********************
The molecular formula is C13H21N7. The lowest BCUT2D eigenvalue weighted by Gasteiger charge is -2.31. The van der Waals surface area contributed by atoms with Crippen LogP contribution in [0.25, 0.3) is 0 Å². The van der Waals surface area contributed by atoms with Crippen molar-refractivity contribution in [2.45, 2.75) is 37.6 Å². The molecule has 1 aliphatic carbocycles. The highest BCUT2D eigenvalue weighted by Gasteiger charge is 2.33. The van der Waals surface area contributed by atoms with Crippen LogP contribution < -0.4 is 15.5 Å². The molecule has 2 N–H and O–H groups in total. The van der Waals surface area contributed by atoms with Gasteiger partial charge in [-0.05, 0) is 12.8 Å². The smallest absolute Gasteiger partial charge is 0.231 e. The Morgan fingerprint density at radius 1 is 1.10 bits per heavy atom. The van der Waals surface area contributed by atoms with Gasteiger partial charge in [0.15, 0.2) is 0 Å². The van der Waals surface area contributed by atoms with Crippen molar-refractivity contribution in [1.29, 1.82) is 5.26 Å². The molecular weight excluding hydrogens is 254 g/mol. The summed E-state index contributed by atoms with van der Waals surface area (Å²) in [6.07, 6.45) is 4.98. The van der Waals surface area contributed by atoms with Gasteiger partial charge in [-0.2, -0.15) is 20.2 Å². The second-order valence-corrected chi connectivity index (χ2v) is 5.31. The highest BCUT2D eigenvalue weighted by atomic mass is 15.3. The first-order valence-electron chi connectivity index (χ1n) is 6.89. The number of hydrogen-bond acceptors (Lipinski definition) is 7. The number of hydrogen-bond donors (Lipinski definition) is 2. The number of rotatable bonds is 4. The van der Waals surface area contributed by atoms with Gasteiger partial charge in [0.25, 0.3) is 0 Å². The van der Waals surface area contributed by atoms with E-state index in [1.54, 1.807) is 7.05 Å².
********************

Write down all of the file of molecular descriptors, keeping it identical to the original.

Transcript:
The molecular formula is C13H21N7. The lowest BCUT2D eigenvalue weighted by Gasteiger charge is -2.31. The van der Waals surface area contributed by atoms with Crippen LogP contribution in [0.25, 0.3) is 0 Å². The van der Waals surface area contributed by atoms with Crippen molar-refractivity contribution in [2.45, 2.75) is 37.6 Å². The molecule has 1 aliphatic carbocycles. The highest BCUT2D eigenvalue weighted by Gasteiger charge is 2.33. The van der Waals surface area contributed by atoms with Crippen LogP contribution < -0.4 is 15.5 Å². The molecule has 2 N–H and O–H groups in total. The van der Waals surface area contributed by atoms with Gasteiger partial charge in [-0.05, 0) is 12.8 Å². The smallest absolute Gasteiger partial charge is 0.231 e. The Morgan fingerprint density at radius 1 is 1.10 bits per heavy atom. The van der Waals surface area contributed by atoms with Gasteiger partial charge in [0.15, 0.2) is 0 Å². The van der Waals surface area contributed by atoms with Crippen molar-refractivity contribution in [1.29, 1.82) is 5.26 Å². The molecular weight excluding hydrogens is 254 g/mol. The summed E-state index contributed by atoms with van der Waals surface area (Å²) in [6.07, 6.45) is 4.98. The van der Waals surface area contributed by atoms with Gasteiger partial charge in [-0.2, -0.15) is 20.2 Å². The second-order valence-corrected chi connectivity index (χ2v) is 5.31. The highest BCUT2D eigenvalue weighted by atomic mass is 15.3. The first-order valence-electron chi connectivity index (χ1n) is 6.89. The number of hydrogen-bond acceptors (Lipinski definition) is 7. The number of hydrogen-bond donors (Lipinski definition) is 2. The number of rotatable bonds is 4. The van der Waals surface area contributed by atoms with Gasteiger partial charge in [0.25, 0.3) is 0 Å². The van der Waals surface area contributed by atoms with E-state index in [1.54, 1.807) is 7.05 Å².